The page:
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Apple iPad WiFi (32GB)


£200.00

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£257.00

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£319.00

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£319.00

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£319.00

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£320.00

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Apple iPad WiFi + Cellular (32GB)


£349.00

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£429.00

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£449.00

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£449.00

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£449.00

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Apple iPad WiFi (128GB)


£359.99

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£398.00

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£409.00

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£409.00

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£409.00

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£409.00

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£425.00

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Apple iPad WiFi + Cellular (128GB)


£484.99

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£485.00

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£539.00

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£539.00

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£539.00

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£539.00

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What’s that Timmy? It’s that time of year again? A new iPad, you say? Well by golly, isn’t that just something! At least that’s what Apple are expecting us to say. And while it pains me to say, yes, it’s a new iPad and yes, that’s good and yes, you’ll probably want it (gimme gimme gimme), but has Apple really changed enough for you to justify dumping your old 5th Generation iPad from 2017 to invest in the 6th Generation, or is the iPad 2018 simply a rehashed version of an existing Apple product? Let’s delve deeper into the latest addition to the Apple family…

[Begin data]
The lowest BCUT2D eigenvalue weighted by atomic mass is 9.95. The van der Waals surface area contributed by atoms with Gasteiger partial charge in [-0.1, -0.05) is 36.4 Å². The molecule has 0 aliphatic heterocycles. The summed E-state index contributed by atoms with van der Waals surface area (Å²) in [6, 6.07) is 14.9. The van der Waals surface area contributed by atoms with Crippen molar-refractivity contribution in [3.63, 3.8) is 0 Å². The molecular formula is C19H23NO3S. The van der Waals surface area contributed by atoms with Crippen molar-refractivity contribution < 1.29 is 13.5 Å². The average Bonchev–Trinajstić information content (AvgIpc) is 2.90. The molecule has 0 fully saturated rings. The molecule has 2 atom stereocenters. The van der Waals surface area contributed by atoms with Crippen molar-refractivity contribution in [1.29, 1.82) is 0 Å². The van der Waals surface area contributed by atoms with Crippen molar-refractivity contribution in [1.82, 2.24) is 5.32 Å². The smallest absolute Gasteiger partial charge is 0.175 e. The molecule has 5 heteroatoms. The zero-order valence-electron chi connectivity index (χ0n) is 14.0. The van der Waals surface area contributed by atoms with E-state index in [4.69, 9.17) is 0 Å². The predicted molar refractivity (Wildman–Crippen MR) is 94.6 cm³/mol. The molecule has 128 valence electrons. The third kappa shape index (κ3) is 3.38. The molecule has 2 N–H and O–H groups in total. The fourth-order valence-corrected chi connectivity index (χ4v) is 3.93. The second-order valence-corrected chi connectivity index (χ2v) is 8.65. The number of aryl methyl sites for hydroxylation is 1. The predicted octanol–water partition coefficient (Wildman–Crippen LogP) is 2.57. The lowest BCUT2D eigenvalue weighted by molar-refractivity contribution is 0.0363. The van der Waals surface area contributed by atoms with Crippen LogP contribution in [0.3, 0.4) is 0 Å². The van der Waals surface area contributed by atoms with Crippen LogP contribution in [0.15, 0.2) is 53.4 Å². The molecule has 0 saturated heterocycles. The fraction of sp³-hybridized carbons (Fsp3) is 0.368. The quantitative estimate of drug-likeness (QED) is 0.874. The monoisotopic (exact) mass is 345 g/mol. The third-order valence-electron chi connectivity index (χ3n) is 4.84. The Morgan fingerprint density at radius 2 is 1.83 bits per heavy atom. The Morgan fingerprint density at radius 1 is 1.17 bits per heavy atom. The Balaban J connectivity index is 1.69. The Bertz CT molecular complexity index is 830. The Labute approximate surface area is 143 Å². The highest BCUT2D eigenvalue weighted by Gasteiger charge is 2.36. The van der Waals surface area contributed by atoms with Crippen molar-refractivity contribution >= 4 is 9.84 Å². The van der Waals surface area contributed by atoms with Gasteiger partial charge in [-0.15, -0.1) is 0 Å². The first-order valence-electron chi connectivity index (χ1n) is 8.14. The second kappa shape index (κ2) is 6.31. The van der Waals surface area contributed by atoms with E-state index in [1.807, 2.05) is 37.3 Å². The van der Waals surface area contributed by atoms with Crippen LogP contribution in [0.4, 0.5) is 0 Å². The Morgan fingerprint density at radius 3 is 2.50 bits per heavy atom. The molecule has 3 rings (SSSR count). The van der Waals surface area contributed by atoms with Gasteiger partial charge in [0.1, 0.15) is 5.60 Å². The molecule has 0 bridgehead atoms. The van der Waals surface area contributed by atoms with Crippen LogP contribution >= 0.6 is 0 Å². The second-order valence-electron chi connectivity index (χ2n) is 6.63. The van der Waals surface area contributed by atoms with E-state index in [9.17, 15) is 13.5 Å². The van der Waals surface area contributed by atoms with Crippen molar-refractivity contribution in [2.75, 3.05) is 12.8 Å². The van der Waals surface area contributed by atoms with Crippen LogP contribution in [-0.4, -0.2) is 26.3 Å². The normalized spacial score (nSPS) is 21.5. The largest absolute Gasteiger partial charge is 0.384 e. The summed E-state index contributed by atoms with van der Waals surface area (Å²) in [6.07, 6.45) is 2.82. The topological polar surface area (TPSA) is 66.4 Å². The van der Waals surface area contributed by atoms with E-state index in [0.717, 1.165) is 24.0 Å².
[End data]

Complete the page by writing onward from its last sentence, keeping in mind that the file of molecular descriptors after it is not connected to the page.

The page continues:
Same Old, Same Old?

At first glance you’d struggle to see much difference between the 2017 iPad and the 2018 version and that’s because on the surface there isn’t. Both iPad’s are 9.7-inches with an aluminium body that’s 7.5mm thick (the iPad Air 2 was just 6.1mm) and weigh just 469g (Wi-Fi-only) or 478g (Wi-Fi + Cellular). It’s a shame that Apple haven’t managed to slim down the iPad 9.7 (2018), however that does mean the 6th Generation iPad has enough room to retain it’s 3.5mm headphone jack (something that’s disappeared on the iPhone), which means you aren’t forced into buying in a pair of Bluetooth earphones like Apple’s very own (and expensive) AirPods – music to my ears.

If you were expecting an upgrade to the camera, you’ll be disappointed. The camera hasn’t changed either. Apple are yet to release a budget iPad with a camera beyond 8mp (you’ll have to get a Pro for that). It’s the same camera that you’ll also find on both the iPad Mini 4 and the 2017 iPad 9.7-inch tablet. Most disappointing is the 1.2mp FaceTime camera which is dismal when compared to the Pro’s 7mp. But while the camera won’t perform as well as the 12mp set-up on the Pro tablets (who buys an iPad for the camera anyway) it does sit more flush on this latest iteration of the iPad compared to the Pro which is slightly raised – so swings and roundabouts.

Unfortunately the same can’t be said for the aerial on the cellular models which protrudes slightly due to the rubber that covers it.

 

More Vrooom For Your Buck

So enough of what hasn’t changed, what makes this iPad stand out from, well, the other iPad. Well, firstly, there’s a bit more power under that hood. Apple have managed to pack in an A10 Fusion chip into the iPad 2018. For comparison purposes, the iPad (2017) came with an A9 chip, while the iPad Pro (12.9 and 10.5) has an impressive A10X chip. But while increased performance is all well and good (and quite frankly expected), this isn’t the biggest news worthy change. Let’s be honest, a faster processor is pretty much a given.

 

For the People

The biggest change to the iPad 2018 is that… dadada da… drumroll please… it’s Apple Pencil friendly. That’s right, you rumbled, grumbled and scowled, then you downright demanded and Apple listened… mostly. Precision drawing is no longer reserved for the privileged few who can afford an iPad Pro. Apple have made the iPad 6 compatible with their coveted stylus, allowing us mere tablet dabblers a chance at creating digital art without paying over the odds for an oversized, high performance Pro tablet we simply don’t want need or can afford. Sadly, the iPad 2018 is lacking a Smart Keyboard Connector, meaning that you’ll have to reply on the Bluetooth variety. So if this is something you were after, you may want to wait for the iPad 2019.

 

Because You’re Worth It

Just like the iPad 2017, the 2018 iPad is a good solid tablet at a price the average user can get on board with. Sure, there are improvements that could be made (3D Touch, Face ID, support for P3 wide colour and True Tone), but these are all things that make the Pro, well a Professional iPad with the price tag to match. If you already have the iPad 2017 however and can make do with a non-Apple stylus, this isn’t the iPad for you. The 2017 9.7 iPad is still perfectly fine. If this is your first iPad and don’t want to pay for a Pro tablet then you can’t go wrong with the 2018 iPad (6th Gen.), it basically does everything the previous model did but a little better.

What’s in the Box

Apple iPad (2018)
Design91%
Usability87%
Battery Life89%
Display79%
Sound Quality65%
82%Overall Score
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